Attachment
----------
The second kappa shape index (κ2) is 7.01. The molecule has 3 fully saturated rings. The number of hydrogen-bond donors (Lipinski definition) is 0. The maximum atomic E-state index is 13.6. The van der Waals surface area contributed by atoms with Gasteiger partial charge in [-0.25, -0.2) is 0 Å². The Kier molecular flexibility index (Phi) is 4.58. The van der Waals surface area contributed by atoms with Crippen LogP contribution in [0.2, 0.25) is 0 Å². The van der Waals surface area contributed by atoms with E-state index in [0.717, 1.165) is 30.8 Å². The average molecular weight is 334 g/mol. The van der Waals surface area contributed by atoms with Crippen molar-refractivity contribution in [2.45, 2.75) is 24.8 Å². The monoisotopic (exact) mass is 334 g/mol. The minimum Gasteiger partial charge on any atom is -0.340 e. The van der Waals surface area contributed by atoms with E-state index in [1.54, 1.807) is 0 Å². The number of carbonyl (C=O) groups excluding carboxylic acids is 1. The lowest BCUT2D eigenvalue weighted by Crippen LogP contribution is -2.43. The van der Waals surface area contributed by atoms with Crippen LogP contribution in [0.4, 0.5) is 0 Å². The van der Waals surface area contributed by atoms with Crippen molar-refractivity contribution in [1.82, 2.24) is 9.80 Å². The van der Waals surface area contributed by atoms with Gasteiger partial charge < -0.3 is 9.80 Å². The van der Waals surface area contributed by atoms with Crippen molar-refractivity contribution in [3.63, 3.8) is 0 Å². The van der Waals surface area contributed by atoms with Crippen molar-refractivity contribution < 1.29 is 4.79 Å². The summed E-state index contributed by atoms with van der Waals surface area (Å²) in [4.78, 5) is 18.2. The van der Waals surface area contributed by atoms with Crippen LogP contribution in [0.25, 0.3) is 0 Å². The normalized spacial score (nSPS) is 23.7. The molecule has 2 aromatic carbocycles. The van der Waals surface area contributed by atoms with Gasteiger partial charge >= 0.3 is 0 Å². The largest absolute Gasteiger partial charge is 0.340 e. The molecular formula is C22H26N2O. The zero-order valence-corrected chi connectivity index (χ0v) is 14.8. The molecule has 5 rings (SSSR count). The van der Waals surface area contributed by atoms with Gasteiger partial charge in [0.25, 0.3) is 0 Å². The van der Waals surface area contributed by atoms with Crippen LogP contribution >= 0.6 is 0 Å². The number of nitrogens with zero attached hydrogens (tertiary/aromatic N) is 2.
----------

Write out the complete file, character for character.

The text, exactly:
The second kappa shape index (κ2) is 7.01. The molecule has 3 fully saturated rings. The number of hydrogen-bond donors (Lipinski definition) is 0. The maximum atomic E-state index is 13.6. The van der Waals surface area contributed by atoms with Gasteiger partial charge in [-0.25, -0.2) is 0 Å². The Kier molecular flexibility index (Phi) is 4.58. The van der Waals surface area contributed by atoms with Crippen LogP contribution in [0.2, 0.25) is 0 Å². The van der Waals surface area contributed by atoms with E-state index in [0.717, 1.165) is 30.8 Å². The average molecular weight is 334 g/mol. The van der Waals surface area contributed by atoms with Crippen molar-refractivity contribution in [2.45, 2.75) is 24.8 Å². The monoisotopic (exact) mass is 334 g/mol. The minimum Gasteiger partial charge on any atom is -0.340 e. The van der Waals surface area contributed by atoms with E-state index in [1.54, 1.807) is 0 Å². The number of carbonyl (C=O) groups excluding carboxylic acids is 1. The lowest BCUT2D eigenvalue weighted by Crippen LogP contribution is -2.43. The van der Waals surface area contributed by atoms with Crippen LogP contribution in [0.4, 0.5) is 0 Å². The van der Waals surface area contributed by atoms with Crippen molar-refractivity contribution in [1.82, 2.24) is 9.80 Å². The van der Waals surface area contributed by atoms with Gasteiger partial charge < -0.3 is 9.80 Å². The van der Waals surface area contributed by atoms with Crippen molar-refractivity contribution in [3.63, 3.8) is 0 Å². The van der Waals surface area contributed by atoms with Crippen molar-refractivity contribution < 1.29 is 4.79 Å². The summed E-state index contributed by atoms with van der Waals surface area (Å²) in [4.78, 5) is 18.2. The van der Waals surface area contributed by atoms with Crippen LogP contribution in [0.25, 0.3) is 0 Å². The normalized spacial score (nSPS) is 23.7. The molecule has 2 aromatic carbocycles. The van der Waals surface area contributed by atoms with Gasteiger partial charge >= 0.3 is 0 Å². The largest absolute Gasteiger partial charge is 0.340 e. The molecular formula is C22H26N2O. The zero-order valence-corrected chi connectivity index (χ0v) is 14.8. The molecule has 5 rings (SSSR count). The van der Waals surface area contributed by atoms with Gasteiger partial charge in [0.25, 0.3) is 0 Å². The van der Waals surface area contributed by atoms with Crippen LogP contribution >= 0.6 is 0 Å². The number of nitrogens with zero attached hydrogens (tertiary/aromatic N) is 2.